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We can vouch for the flavor difference. Me & Ollie’s “Healthiest Bread Ever” is the staple daily bread we eat in our family. As you can see on the label above, it includes nothing but great honest ingredients – nothing unpronounceable.

Are you curious about the difference between fresh-milled flour and store-bought? Consider buying a stand-alone grain mill or an attachment for your kitchen mixer. Or see if someone’s baking bread with fresh flour near where you live. Here are just a few other examples we found with a quick Google. Just-in-time milling is definitely a growing trend! (Cynthia)

Baker Miller (Chicago)
Josey Baker Bread (San Francisco)
Tabor Bread (Portland, OR)
Spring Mill Bread (Washington DC area)
Miller’s Bake House (Yankee Hill, CA)
Bellegarde Bakery (New Orleans)
Farm & Sparrow (Asheville, NC)
Moving Meadows Farm (Culpeper, VA)
Elmore Mountain Bread (Elmore, VT)

Credits: MockMill demo unit courtesy of Wolfgang Mock; Osttiroler mill photo courtesy of Osttiroler Getreudemühlen; Wegmans einkorn/rye bread photo courtesy of Wegmans. All other photos are Oldways photos.

Comments

Kathyrn Ayres M...
Is it possible to make bread that rises from 100% home milled wheat berries? I am having a hard time getting a loaf to rise and not be so dense. Many of the recipes I have found use all purpose flour with their home milled flour. I was trying to avoid that. Is it possible without having to add dough conditioners or gluten? Thanks for your help! Kathryn Ayres MA, RD, LD/N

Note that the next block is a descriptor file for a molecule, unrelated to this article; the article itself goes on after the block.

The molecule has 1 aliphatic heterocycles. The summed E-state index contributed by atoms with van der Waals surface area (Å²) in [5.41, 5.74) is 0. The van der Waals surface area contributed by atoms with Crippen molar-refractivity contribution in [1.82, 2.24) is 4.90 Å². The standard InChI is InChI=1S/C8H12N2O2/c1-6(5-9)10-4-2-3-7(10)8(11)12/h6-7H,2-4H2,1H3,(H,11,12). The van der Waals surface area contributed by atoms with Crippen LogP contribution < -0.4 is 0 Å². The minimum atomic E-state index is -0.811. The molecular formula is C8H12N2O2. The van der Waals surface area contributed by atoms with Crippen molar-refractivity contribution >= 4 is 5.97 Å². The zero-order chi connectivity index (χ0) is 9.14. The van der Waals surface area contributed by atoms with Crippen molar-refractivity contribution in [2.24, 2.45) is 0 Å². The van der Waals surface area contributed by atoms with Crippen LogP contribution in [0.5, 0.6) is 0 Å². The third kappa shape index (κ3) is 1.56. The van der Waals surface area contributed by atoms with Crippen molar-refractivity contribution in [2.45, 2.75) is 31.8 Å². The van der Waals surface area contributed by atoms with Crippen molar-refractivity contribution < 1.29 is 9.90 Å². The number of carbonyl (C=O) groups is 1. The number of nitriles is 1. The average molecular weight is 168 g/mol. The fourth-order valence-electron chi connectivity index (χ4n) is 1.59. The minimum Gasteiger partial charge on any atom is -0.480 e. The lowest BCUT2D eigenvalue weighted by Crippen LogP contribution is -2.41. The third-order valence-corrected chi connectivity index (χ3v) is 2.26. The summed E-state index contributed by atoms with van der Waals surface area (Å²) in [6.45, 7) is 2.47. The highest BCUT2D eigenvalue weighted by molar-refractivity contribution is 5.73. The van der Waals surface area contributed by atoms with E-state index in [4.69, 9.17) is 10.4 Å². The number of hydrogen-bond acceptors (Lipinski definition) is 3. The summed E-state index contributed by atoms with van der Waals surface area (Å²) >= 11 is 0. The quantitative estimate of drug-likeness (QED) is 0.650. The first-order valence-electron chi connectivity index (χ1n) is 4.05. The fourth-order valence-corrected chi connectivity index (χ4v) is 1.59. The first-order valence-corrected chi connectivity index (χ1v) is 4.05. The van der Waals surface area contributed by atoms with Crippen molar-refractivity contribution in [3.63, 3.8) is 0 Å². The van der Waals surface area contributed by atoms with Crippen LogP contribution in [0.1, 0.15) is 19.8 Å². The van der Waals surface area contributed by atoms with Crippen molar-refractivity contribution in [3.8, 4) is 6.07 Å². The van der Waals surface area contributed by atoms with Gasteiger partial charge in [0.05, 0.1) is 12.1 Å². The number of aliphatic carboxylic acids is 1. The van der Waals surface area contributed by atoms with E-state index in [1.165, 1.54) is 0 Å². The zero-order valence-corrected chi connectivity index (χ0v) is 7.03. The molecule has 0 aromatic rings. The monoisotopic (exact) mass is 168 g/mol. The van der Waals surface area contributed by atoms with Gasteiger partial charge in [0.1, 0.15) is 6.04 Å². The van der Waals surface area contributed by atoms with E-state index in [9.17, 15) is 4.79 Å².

Cynthia

I haven't yet tried baking bread with flour I've milled -- I'm new to this! My pizza crust didn't rise as much as it might have with added gluten, but it still tasted great. I note that the Mockmill folks have a recipe for Sunflower Raisin Brown Bread on their website. I would definitely suggest using a recipe that's been tested with freshly milled flour. You might also try this from The Perfect Loaf or recipes from this website called Grain Mill Recipes. When you get your own recipe perfected, tell us -- we'd love to post it on the WGC site with a photo of your bread! (Cynthia)

Anonymous
Fresh milled wheat will absorb a lot more water. Try at least 20 percent more to start. You can also cut the amount of yeast used by 75 percent.
Julia
Hello Readers, The texture the smell and the taste is incomparable to that of any store bought flour sitting on the shelf! And if your into fitness and strive for living foods that help you to achieve your optimal health and fitness goals then your in for a great ride! I have been baking since Ive been twelve years of age and I have been milling a variety of grains and baking for over ten years. I have experienced amazing health benefits with a high level of fitness for many years. I have been inspired by all the awesome grains, fruits and vegetables containing an abundant amount of nutrients to create my recipes. I would love to share with many who need and or love to search for better health options. This is why I have felt very passionate about starting my own bread bakery here in Manhattan. I want to offer customers something so flavorful that everyone who discovers this bread will rave about it. This very old custom but newer and creative style of bread baking will inspire people to achieve their optimum health! Advise on starting a small bakery business is welcomed, Julia